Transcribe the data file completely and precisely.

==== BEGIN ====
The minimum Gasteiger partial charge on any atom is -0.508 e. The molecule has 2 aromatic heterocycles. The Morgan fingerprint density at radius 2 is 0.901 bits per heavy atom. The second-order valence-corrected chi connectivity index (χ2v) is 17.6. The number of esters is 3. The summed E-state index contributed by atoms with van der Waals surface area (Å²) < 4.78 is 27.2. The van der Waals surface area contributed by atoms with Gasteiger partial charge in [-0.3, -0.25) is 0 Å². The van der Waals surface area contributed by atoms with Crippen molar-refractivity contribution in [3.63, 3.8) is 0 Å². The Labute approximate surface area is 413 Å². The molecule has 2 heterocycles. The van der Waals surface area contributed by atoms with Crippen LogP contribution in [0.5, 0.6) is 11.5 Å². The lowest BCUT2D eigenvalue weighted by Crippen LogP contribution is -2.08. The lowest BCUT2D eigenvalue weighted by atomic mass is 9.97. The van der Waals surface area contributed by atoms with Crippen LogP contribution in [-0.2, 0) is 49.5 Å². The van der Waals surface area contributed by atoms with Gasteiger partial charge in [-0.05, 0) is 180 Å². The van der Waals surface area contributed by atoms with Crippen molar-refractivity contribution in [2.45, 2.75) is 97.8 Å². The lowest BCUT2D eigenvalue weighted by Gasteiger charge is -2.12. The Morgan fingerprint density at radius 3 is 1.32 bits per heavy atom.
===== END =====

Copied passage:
The minimum Gasteiger partial charge on any atom is -0.508 e. The molecule has 2 aromatic heterocycles. The Morgan fingerprint density at radius 2 is 0.901 bits per heavy atom. The second-order valence-corrected chi connectivity index (χ2v) is 17.6. The number of esters is 3. The summed E-state index contributed by atoms with van der Waals surface area (Å²) < 4.78 is 27.2. The van der Waals surface area contributed by atoms with Gasteiger partial charge in [-0.3, -0.25) is 0 Å². The van der Waals surface area contributed by atoms with Crippen molar-refractivity contribution in [3.63, 3.8) is 0 Å². The Labute approximate surface area is 413 Å². The molecule has 2 heterocycles. The van der Waals surface area contributed by atoms with Crippen LogP contribution in [0.5, 0.6) is 11.5 Å². The lowest BCUT2D eigenvalue weighted by Crippen LogP contribution is -2.08. The lowest BCUT2D eigenvalue weighted by atomic mass is 9.97. The van der Waals surface area contributed by atoms with Crippen LogP contribution in [-0.2, 0) is 49.5 Å². The van der Waals surface area contributed by atoms with Gasteiger partial charge in [-0.05, 0) is 180 Å². The van der Waals surface area contributed by atoms with Crippen molar-refractivity contribution in [2.45, 2.75) is 97.8 Å². The lowest BCUT2D eigenvalue weighted by Gasteiger charge is -2.12. The Morgan fingerprint density at radius 3 is 1.32 bits per heavy atom.